• I achieved some (but not all) of my cleaning/organizing goals around the house. We began our summer by literally throwing our couches out the window – I have the torn hedge to prove it – and buying new living room furniture after steam cleaning our carpets. That alone felt like a renewal of the soul! My new living arrangements bring me great contentment.

    My living room

  • I had music fun! Went to see Foreigner in concert with friends, a jazz outdoor festival with Juan and a bunch of teenagers, CWorks’ amazing production of Chitty Chitty Bang Bang, as well as a loved musical of mine, Man of La Mancha, at the amphitheater.

    Chitty Chitty Bang Bang!

    Chitty Chitty Bang Bang!

  • I spent time with friends, not as much as I wanted, but I am grateful for what I got! With three family birthdays happening, we had opportunities to invite people, have great conversation, play games, and laugh (the best medicine).

    Daniel's birthday. Geneva is the new addition to our family after recently moving to VA :)

    Daniel’s birthday. Geneva is the new addition to our family after recently moving to VA 🙂

  • I worked. Somebody asked me a couple of months, what is it that I do to relieve stress. My answer came out without even thinking about it, “I go to work.” Not only did I have two incredibly packed days of lessons nearly every week, with the most amazing kids ever, but I also worked as a musical director for CWorks’ production of Seussical. I mean, can it get more fun than that? I fall more and more in love with my students and their families, and I count it as a privilege, honor, and blessing to work with each one of them. And as a bonus, I love and thoroughly enjoy the other staff members I get to have fun with. It’s a win-win.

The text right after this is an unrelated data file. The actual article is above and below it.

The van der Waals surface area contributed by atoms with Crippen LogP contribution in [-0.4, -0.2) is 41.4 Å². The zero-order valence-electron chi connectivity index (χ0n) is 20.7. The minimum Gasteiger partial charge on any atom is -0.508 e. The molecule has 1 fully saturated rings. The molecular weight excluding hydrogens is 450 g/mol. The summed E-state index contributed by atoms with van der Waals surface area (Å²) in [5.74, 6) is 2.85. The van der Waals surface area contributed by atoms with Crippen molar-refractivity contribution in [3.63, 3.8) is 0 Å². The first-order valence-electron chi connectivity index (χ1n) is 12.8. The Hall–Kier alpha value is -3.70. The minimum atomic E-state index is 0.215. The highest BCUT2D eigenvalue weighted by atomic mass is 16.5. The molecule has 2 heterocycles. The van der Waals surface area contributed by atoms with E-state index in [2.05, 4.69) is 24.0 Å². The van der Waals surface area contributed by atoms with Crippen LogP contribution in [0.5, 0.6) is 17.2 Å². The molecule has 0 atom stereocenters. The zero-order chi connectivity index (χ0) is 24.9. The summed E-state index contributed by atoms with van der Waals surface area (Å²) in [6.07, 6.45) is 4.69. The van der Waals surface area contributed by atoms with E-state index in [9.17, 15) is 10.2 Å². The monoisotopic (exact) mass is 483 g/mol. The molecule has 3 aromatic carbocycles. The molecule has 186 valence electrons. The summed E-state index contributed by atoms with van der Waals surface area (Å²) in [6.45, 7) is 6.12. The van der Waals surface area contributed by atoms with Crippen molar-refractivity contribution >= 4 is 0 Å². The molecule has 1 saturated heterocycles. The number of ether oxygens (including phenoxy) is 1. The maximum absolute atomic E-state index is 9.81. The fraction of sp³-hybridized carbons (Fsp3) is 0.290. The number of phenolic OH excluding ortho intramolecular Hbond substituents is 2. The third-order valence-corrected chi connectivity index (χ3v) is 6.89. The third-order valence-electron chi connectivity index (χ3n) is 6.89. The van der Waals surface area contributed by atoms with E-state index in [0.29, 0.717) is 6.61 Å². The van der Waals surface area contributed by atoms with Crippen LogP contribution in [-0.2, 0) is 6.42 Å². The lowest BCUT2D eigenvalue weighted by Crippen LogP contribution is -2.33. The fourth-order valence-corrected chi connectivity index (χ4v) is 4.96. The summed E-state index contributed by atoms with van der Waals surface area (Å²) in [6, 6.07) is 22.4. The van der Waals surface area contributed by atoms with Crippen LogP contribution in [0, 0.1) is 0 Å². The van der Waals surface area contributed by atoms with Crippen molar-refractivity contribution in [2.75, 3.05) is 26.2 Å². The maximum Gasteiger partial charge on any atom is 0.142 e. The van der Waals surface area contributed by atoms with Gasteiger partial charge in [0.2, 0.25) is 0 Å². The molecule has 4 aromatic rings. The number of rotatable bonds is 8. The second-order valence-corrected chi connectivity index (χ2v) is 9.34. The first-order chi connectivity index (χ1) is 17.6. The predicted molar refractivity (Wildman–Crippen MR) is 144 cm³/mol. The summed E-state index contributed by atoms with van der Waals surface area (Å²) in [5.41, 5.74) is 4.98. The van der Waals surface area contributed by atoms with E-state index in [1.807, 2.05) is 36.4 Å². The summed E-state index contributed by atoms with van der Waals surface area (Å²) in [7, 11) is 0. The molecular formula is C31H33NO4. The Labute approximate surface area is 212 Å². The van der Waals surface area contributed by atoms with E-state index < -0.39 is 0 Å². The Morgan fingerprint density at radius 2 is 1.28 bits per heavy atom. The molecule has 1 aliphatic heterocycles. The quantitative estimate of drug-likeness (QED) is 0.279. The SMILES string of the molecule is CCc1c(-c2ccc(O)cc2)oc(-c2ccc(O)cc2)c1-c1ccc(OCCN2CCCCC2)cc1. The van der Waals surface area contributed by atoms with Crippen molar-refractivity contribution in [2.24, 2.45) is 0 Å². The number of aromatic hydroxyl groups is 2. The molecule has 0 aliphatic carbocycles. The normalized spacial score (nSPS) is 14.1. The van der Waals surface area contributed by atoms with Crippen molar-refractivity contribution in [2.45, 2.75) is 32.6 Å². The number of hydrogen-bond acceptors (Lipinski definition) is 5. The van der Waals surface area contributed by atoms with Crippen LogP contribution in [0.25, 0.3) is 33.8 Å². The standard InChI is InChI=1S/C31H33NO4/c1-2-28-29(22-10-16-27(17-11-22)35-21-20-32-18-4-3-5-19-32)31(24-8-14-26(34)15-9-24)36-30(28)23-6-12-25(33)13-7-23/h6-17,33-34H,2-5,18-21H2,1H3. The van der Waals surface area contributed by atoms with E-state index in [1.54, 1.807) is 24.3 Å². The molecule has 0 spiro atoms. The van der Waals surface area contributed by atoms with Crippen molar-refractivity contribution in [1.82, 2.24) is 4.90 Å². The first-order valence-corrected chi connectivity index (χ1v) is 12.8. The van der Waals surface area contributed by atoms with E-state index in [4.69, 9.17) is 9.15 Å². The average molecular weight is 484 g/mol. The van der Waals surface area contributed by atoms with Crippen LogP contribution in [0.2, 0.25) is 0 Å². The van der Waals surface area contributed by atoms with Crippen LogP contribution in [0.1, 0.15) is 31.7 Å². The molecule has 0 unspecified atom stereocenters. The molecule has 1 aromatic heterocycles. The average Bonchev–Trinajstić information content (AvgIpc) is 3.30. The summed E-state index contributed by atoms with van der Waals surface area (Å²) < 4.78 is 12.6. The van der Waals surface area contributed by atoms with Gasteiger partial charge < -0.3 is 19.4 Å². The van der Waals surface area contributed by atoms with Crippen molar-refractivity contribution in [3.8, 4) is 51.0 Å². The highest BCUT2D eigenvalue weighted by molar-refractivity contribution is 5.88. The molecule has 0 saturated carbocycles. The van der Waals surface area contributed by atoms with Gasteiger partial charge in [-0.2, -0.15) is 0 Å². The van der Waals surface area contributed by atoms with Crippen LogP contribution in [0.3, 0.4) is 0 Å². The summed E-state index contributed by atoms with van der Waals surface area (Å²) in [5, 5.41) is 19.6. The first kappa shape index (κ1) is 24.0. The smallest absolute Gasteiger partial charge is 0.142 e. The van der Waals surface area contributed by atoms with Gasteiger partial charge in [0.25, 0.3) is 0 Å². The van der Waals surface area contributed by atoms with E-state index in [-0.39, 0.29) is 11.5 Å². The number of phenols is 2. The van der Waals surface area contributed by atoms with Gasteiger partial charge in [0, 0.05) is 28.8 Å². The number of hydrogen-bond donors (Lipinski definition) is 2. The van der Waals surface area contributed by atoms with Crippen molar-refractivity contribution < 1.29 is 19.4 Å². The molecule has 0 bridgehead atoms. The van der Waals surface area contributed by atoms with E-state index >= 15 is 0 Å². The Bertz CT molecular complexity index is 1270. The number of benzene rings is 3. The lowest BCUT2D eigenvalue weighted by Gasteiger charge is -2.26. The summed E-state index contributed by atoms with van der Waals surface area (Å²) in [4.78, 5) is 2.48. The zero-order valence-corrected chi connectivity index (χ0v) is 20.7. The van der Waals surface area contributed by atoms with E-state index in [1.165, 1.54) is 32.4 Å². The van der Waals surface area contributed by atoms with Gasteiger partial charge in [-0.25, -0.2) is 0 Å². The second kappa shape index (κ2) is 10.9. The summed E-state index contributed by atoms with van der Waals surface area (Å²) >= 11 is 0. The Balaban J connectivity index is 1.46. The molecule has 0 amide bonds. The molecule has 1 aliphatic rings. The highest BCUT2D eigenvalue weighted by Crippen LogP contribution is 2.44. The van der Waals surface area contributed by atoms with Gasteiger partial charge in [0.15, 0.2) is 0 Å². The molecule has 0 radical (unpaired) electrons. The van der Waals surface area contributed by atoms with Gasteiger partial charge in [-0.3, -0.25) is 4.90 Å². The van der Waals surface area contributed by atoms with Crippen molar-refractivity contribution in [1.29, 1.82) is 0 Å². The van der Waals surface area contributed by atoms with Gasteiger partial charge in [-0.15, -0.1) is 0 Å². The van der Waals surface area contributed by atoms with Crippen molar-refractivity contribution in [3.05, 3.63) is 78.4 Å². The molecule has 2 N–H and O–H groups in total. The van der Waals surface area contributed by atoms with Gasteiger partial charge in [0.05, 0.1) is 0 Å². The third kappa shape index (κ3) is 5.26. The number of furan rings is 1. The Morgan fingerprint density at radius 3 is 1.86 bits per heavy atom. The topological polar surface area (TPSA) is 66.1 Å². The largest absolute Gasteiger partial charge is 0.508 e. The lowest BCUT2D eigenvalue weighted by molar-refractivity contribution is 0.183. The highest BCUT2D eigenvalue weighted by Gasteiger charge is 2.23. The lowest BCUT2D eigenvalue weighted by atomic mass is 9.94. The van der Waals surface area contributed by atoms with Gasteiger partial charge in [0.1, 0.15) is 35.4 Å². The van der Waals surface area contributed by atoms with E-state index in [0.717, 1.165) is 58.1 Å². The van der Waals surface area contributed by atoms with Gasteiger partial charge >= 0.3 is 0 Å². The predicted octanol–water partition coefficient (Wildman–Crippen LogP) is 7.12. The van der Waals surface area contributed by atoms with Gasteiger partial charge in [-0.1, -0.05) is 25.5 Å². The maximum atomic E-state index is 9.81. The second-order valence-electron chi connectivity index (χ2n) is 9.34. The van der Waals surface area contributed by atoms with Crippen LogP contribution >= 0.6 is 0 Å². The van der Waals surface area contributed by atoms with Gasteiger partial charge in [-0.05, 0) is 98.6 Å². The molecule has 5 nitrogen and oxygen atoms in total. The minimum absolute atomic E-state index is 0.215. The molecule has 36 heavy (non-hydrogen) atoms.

Horton and I

  • I learned. Attended this incredible vocal pedagogy course at the CCM Institute at Shenandoah University, where I gained great and practical knowledge, which I’ve applied to my teaching already. Next summer, I’ll complete the course and become a certified Sommatic Voicework teacher. I can’t wait!

    With my long-time friend, Kathleen, who happens to be a very talented voice teacher!

  • Probably one of the most significant blessings granted to me this summer, is the fact that I got invited to join a small, intimate, women’s fellowship group. I’ve met with them only a few times, but in these short weeks, they have had a severe impact on my spiritual growth. In a time of emotional instability (can you say pre-menopause?) and during a period in my life where God is firmly and sternly stirring my heart, digging up hidden idols, and exposing my lack of faith and trust in Him, God, who is always kind and gentle, has provided me with praying friends. They have been a tangible expression of God’s love towards me. What a gift!